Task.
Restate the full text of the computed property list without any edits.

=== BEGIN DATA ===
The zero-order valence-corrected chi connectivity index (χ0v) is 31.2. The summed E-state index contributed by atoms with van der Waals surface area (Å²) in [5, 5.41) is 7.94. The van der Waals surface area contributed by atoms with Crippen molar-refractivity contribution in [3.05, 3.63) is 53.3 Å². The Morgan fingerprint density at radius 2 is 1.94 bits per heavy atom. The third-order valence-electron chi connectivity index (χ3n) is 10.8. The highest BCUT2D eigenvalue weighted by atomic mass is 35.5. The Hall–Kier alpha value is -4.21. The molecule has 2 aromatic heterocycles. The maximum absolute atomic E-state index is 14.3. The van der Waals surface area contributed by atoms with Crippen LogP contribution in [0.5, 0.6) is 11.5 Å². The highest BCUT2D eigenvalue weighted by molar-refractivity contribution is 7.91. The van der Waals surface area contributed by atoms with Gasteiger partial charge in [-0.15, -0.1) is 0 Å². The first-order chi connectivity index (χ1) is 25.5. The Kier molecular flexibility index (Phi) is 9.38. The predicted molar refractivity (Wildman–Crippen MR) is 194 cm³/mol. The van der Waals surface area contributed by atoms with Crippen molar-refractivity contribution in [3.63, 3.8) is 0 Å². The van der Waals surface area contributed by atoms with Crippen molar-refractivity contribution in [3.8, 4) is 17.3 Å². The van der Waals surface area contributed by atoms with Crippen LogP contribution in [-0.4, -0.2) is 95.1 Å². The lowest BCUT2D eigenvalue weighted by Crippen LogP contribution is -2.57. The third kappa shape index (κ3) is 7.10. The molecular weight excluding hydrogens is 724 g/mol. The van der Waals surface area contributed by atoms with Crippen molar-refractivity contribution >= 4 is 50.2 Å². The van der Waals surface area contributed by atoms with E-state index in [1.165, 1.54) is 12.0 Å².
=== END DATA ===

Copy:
The zero-order valence-corrected chi connectivity index (χ0v) is 31.2. The summed E-state index contributed by atoms with van der Waals surface area (Å²) in [5, 5.41) is 7.94. The van der Waals surface area contributed by atoms with Crippen molar-refractivity contribution in [3.05, 3.63) is 53.3 Å². The Morgan fingerprint density at radius 2 is 1.94 bits per heavy atom. The third-order valence-electron chi connectivity index (χ3n) is 10.8. The highest BCUT2D eigenvalue weighted by atomic mass is 35.5. The Hall–Kier alpha value is -4.21. The molecule has 2 aromatic heterocycles. The maximum absolute atomic E-state index is 14.3. The van der Waals surface area contributed by atoms with Crippen LogP contribution in [0.5, 0.6) is 11.5 Å². The highest BCUT2D eigenvalue weighted by molar-refractivity contribution is 7.91. The van der Waals surface area contributed by atoms with Gasteiger partial charge in [-0.15, -0.1) is 0 Å². The first-order chi connectivity index (χ1) is 25.5. The Kier molecular flexibility index (Phi) is 9.38. The predicted molar refractivity (Wildman–Crippen MR) is 194 cm³/mol. The van der Waals surface area contributed by atoms with Crippen molar-refractivity contribution in [3.63, 3.8) is 0 Å². The van der Waals surface area contributed by atoms with Crippen molar-refractivity contribution in [3.8, 4) is 17.3 Å². The van der Waals surface area contributed by atoms with Crippen LogP contribution in [-0.4, -0.2) is 95.1 Å². The lowest BCUT2D eigenvalue weighted by Crippen LogP contribution is -2.57. The third kappa shape index (κ3) is 7.10. The molecular weight excluding hydrogens is 724 g/mol. The van der Waals surface area contributed by atoms with Crippen molar-refractivity contribution >= 4 is 50.2 Å². The van der Waals surface area contributed by atoms with E-state index in [1.165, 1.54) is 12.0 Å².